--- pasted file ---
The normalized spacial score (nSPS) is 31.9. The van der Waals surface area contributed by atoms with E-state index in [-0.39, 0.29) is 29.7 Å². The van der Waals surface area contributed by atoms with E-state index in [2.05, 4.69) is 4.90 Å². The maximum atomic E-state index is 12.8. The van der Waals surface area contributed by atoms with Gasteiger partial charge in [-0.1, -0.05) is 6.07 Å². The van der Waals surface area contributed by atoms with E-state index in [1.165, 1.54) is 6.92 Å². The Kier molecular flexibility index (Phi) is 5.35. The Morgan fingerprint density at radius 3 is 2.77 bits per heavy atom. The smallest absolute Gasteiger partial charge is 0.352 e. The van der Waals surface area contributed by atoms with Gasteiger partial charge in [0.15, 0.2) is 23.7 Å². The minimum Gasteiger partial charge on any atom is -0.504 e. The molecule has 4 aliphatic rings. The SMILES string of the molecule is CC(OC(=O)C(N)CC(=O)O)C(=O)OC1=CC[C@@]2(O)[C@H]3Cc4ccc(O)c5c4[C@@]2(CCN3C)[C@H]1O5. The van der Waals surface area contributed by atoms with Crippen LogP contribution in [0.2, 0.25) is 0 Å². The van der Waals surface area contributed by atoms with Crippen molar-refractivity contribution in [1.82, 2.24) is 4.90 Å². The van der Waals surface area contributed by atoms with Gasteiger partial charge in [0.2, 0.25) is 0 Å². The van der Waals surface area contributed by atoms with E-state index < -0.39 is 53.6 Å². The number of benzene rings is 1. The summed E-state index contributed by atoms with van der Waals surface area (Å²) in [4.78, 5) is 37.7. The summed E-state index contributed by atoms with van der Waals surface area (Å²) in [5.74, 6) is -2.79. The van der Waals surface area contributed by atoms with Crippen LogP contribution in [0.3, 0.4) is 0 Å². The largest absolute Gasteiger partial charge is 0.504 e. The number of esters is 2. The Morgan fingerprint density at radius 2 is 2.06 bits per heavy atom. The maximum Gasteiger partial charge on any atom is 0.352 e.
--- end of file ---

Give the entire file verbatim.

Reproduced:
The normalized spacial score (nSPS) is 31.9. The van der Waals surface area contributed by atoms with E-state index in [-0.39, 0.29) is 29.7 Å². The van der Waals surface area contributed by atoms with E-state index in [2.05, 4.69) is 4.90 Å². The maximum atomic E-state index is 12.8. The van der Waals surface area contributed by atoms with Gasteiger partial charge in [-0.1, -0.05) is 6.07 Å². The van der Waals surface area contributed by atoms with E-state index in [1.165, 1.54) is 6.92 Å². The Kier molecular flexibility index (Phi) is 5.35. The Morgan fingerprint density at radius 3 is 2.77 bits per heavy atom. The smallest absolute Gasteiger partial charge is 0.352 e. The van der Waals surface area contributed by atoms with Gasteiger partial charge in [0.15, 0.2) is 23.7 Å². The minimum Gasteiger partial charge on any atom is -0.504 e. The molecule has 4 aliphatic rings. The SMILES string of the molecule is CC(OC(=O)C(N)CC(=O)O)C(=O)OC1=CC[C@@]2(O)[C@H]3Cc4ccc(O)c5c4[C@@]2(CCN3C)[C@H]1O5. The van der Waals surface area contributed by atoms with Crippen LogP contribution in [0.2, 0.25) is 0 Å². The van der Waals surface area contributed by atoms with Crippen molar-refractivity contribution in [1.82, 2.24) is 4.90 Å². The van der Waals surface area contributed by atoms with Gasteiger partial charge in [0.2, 0.25) is 0 Å². The van der Waals surface area contributed by atoms with E-state index < -0.39 is 53.6 Å². The number of benzene rings is 1. The summed E-state index contributed by atoms with van der Waals surface area (Å²) in [4.78, 5) is 37.7. The summed E-state index contributed by atoms with van der Waals surface area (Å²) in [5.74, 6) is -2.79. The van der Waals surface area contributed by atoms with Crippen LogP contribution in [0.3, 0.4) is 0 Å². The largest absolute Gasteiger partial charge is 0.504 e. The number of esters is 2. The Morgan fingerprint density at radius 2 is 2.06 bits per heavy atom. The maximum Gasteiger partial charge on any atom is 0.352 e.